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on 3 February 2000
This book lays the foundation for understanding the complexity of the problem, the "what". The book "Mastering the Requirements Process" gives you the "how" of a comprehensive requirements process (as Gerald Weinberg says in the forward to that book). For those in a rush, the book has very brief and useful "Helpful Hints & Variations" and "Summary" at the end of each chapter. It emphasises the importance of investigating and testing requirements at an early stage, rather than just noting down perceived requirements as if they were the gospel truth. It provides an introduction to the difficulty of capturing requirements and the fact that "the map is not the territory" i.e. don't confuse a model of reality with the real thing. Hence the importance of change control, as subsequent knowledge affects the written map of requirements. Requirements are subject to constant refinement and changes to strategy. The exploration of requirements is a journey to unravel ambiguity (an amusing example is given in the ambiguities within the nursery rhyme "Mary had a little lamb"). Examples are given of the "tools" used in the requirements elicitation process e.g. different types of questions, interviewing techniques, involving different users (including those who will lose out when the new system is operational), observing etc. All these help to reduce ambiguity and help handle conflict. All this may seem an expensive process but you are going to pay anyway. The choice is whether to have foresight and pay upfront and early (when it is cheaper) or to duck the issues and much later (many times over). On the downside, the examples (e.g. to typewriters) and book references rather date the book, but these are minor points.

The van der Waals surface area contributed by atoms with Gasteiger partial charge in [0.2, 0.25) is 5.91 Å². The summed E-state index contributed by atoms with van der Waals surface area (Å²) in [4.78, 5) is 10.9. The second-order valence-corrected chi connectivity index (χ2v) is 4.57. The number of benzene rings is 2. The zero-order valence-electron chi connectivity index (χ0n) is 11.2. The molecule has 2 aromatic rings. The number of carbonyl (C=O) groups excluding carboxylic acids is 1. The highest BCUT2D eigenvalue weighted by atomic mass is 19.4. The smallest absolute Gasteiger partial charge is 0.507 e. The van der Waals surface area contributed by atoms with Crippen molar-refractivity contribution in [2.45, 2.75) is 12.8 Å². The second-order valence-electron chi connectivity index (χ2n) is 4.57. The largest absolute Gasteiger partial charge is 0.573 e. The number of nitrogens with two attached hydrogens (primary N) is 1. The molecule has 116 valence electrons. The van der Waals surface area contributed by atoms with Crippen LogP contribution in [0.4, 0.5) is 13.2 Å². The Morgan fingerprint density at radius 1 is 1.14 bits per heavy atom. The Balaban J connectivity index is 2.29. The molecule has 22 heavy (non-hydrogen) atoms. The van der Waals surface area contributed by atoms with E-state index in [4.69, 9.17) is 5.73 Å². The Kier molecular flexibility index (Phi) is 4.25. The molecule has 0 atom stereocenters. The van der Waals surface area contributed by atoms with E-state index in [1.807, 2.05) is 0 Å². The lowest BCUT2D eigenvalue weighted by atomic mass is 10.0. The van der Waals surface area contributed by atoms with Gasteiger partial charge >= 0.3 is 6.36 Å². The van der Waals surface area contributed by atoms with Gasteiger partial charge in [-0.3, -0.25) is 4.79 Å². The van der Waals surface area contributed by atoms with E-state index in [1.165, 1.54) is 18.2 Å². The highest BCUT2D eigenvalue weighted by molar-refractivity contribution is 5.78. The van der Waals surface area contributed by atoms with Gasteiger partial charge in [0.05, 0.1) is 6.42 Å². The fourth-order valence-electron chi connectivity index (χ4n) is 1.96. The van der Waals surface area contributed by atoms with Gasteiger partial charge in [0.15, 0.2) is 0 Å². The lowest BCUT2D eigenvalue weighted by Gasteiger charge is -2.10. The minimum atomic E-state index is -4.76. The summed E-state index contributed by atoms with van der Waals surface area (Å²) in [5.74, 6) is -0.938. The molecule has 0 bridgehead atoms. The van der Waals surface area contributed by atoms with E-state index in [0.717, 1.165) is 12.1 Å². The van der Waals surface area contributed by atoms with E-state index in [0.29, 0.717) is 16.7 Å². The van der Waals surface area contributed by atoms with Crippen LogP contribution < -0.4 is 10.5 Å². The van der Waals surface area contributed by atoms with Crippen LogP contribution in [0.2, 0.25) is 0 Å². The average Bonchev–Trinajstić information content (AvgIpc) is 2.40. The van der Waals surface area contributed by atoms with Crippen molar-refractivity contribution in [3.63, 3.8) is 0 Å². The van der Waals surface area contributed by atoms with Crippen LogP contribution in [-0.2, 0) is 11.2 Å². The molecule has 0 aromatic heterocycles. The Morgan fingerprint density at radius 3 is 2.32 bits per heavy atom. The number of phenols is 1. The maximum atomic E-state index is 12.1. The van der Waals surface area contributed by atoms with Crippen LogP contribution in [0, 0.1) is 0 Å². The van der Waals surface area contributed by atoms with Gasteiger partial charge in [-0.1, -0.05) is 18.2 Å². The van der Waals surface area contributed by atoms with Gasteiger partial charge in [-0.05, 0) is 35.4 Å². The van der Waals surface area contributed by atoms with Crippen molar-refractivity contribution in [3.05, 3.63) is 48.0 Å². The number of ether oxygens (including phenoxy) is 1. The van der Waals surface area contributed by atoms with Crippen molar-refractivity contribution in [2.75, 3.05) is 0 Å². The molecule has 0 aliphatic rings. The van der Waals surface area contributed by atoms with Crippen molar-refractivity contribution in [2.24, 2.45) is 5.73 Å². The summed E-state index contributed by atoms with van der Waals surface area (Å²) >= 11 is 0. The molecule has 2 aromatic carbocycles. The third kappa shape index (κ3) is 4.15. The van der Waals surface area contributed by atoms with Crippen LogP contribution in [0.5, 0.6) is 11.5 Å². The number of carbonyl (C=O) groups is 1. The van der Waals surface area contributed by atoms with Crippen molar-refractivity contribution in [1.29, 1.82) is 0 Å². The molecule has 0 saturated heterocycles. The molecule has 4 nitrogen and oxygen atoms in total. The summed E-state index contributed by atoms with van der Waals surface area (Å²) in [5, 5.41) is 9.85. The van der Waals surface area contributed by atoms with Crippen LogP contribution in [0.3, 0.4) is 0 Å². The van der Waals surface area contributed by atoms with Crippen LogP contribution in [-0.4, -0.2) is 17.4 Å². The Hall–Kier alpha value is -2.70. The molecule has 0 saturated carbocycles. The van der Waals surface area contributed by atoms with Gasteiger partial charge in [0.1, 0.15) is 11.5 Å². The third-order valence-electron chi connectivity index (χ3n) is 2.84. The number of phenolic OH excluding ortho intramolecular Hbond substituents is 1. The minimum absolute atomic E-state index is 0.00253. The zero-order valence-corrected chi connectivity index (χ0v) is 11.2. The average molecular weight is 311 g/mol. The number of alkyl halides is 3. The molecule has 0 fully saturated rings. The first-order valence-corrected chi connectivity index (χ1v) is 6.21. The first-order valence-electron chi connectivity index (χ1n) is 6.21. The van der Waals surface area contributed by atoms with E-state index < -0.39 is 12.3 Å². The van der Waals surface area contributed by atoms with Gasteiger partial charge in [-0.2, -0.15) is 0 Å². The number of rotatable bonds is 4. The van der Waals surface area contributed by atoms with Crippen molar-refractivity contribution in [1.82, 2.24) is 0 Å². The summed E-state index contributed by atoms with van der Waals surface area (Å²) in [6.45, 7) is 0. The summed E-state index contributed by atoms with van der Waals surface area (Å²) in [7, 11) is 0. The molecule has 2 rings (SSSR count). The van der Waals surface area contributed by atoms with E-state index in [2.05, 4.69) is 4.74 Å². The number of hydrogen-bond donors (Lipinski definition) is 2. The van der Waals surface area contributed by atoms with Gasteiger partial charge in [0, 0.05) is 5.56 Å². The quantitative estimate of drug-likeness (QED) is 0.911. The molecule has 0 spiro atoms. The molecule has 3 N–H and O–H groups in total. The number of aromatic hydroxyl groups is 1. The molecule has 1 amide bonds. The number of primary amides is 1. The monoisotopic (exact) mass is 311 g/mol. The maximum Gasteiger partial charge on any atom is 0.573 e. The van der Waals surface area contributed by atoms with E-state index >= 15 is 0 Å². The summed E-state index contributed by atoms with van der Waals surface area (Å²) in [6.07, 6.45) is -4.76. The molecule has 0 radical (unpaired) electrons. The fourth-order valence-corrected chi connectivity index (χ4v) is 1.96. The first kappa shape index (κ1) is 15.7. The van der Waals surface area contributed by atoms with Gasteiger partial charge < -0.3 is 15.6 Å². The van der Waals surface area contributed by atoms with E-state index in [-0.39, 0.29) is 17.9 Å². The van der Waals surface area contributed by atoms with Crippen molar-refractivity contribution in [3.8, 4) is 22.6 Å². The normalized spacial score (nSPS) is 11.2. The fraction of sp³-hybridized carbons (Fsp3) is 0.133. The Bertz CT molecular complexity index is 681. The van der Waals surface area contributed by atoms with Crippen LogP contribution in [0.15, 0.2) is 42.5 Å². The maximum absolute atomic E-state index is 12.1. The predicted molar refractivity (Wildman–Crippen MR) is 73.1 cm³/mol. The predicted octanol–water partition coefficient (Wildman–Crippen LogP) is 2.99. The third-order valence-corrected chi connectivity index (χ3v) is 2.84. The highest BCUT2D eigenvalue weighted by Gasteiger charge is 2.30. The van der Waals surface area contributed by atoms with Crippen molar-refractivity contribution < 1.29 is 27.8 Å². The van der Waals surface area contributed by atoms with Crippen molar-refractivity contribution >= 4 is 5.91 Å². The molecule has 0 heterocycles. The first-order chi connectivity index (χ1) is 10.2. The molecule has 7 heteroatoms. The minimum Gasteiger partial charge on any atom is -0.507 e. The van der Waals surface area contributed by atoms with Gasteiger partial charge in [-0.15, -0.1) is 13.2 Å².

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on 4 April 1999
A number of simple methods for understanding and documenting requirementes are presented in this book. It is a straightforward, easy read that can immediately supplement your existing requirements analysis process. Each chapter's content lacks the filler that can commonly be found in books of technical nature. Also, each chapter concludes with a concise summary detailing all steps involved in implementing methods described in that chapter. It was very easy to read and understand the methods presented in this book and I would strongly recommend it to anyone looking for an excellent collection of tools for determining, understanding, and creating products that live up to user requirements.
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on 22 November 1997
Possibly the most practical, insightful and accessible treatment of the problems involved in Requirements Engineering. Describes tools and techniques to help solve them or mitigate the negative effects on project success. Especially valuable advice on conducting meetings and the importance of naming (projects and products).
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on 26 January 1998
This book is excellent! Requirements definition is probably the most important part of any project. Usually, requirements are unclear and mis-understood by almost everyone - until the customer gets what he asked for and discovers it's not what he wanted. This book helps reduce confusion and allows errors to be caught when they are easiest (and cheapest!) to correct.
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